‘It’s an exciting time to be an engineer in Ireland right now’

9 Mar 2023

Image: © goodluz/Stock.adobe.com

HP executive Val Gabriel tells us about the blossoming engineering scene in Ireland and what engineers need to do to stay relevant in the face of AI.

When Val Gabriel moved from a contract job at a food processing factory to a full-time role as a product engineer at HP decades ago, he knew he had made the right decision.

A fresh BTech graduate in manufacturing technology from the University of Limerick, Gabriel joined HP’s inkjet cartridge manufacturing operations in Dublin in 1997, which began a 10-year career as an engineer before moving onto business management and ultimately, marketing.

But as an engineer at heart, Gabriel, who was appointed managing director of HP Ireland last summer, has much to say about the engineering sector in the country.

“It’s an exciting time to be an engineer in Ireland right now,” he told SiliconRepublic.com recently. “Engineering is vital to our economic growth, and it is expected that almost ten thousand engineering jobs will be created in the coming year.”

According to Gabriel, Ireland is the European location of choice for industrial engineering and tech companies operating in the pharma, biopharma, manufacturing, and research and innovation spaces. Ireland is also fast becoming a hub for cutting-edge research and development in Internet of Things, connected autonomous vehicles and disruptive industry 4.0 tech.

“Our national infrastructure is key to our competitiveness – thanks to the work of our engineers it has been transformed in recent decades and will continue to evolve.”

The rise of generative AI

Gabriel has extensive leadership experience within HP and has been in the company for 25 years. In his role as marketing VP, Gabriel built out HP’s worldwide search marketing function, which covers the company’s full product portfolio.

“I’ve since discovered that the founders of Amazon, HubSpot and Google have backgrounds in engineering, so I’m in good company,” he said of his transition from engineering to management.

Headshot of Val Gabriel, the new MD of HP Ireland, wearing a suit.

Val Gabriel. Image: HP

“Marketing today is more about metrics, data analysis and process design so a background in engineering is an advantage. Being an engineer, I’m interested in the nuts and bolts of how our products and technology work, and this helps when communicating the benefits to customers.”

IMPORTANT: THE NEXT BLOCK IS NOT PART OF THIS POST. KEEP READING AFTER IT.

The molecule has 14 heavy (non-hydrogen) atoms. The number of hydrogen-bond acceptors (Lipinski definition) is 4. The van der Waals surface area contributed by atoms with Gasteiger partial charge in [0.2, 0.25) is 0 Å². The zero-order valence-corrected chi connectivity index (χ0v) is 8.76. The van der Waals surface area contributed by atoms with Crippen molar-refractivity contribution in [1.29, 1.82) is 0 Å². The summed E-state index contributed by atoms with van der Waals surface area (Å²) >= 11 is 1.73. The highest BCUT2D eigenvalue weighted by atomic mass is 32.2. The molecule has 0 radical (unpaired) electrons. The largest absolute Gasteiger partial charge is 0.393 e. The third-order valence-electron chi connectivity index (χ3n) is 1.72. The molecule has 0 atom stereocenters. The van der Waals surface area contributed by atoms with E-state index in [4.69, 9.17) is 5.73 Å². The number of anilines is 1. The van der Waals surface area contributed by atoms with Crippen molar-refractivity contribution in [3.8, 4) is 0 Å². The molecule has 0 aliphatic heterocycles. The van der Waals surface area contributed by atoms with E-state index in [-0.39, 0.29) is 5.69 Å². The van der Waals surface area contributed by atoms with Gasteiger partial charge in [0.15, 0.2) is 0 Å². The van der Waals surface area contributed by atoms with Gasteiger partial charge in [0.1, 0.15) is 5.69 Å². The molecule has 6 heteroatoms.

But there is one technology that, Gabriel believes, can prove to be a silver bullet for the engineering industry – generative AI.

“This is a technology has the potential to revolutionise every job for everyone, not just engineers,” he said.

While the most talked about instance of generative AI right now is OpenAI’s ChatGPT, Gabriel expects there will be many other instances that will be trained on different data sets for different purposes.

“The potential of this AI technology is immense and as often happens with these types of changes there is some initial trepidation,” he went on, adding there is “substantial value to be unlocked” using the tech.

“The use cases are vast, from business and consumer applications to customer management systems, digital health and automated software engineering. The Irish engineering community need to embrace this chance and lead the way.”

Data is at ‘the heart of engineering’

And while AI runs its course changing the face of engineering over the next several years, engineers in Ireland face a significant challenge they need to overcome according to Gabriel – and that is staying relevant in the workforce.

“For engineers and the broader engineering community we must all accept that the day we finish university does not mark the last day that we learn. In many ways it marks the first day we really start to learn,” he explained.

“Embrace continuous learning, skills development and capability evolution. Accept that the skills you need for your first job will not be the same skills you need in your last job before retirement. Don’t leave your personal development to others, lean in and engineer the best you.”

One of the most powerful ways in which engineers can equip themselves for the AI-centric future is mastering “the more fundamental knowledge-set” that underpins this new technology – data.

“Data is, by itself, useless. It needs to be interpreted, visualised and acted upon,” he remarked.

“The ability to translate data into action has been at the heart of engineering over many years and businesses need these skills more than ever.”

While Ireland’s engineering community is relatively well-trained to use data at a basic level, Gabriel thinks mastering this area is “more important than ever” and currently in short supply across many functions, including engineering, IT, finance, HR and customer support.

“Of course, companies can hire data scientists and math specialists but engineering is perfectly positioned at the intersection of data and action to make a difference.”

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Vish Gain is a journalist with Silicon Republic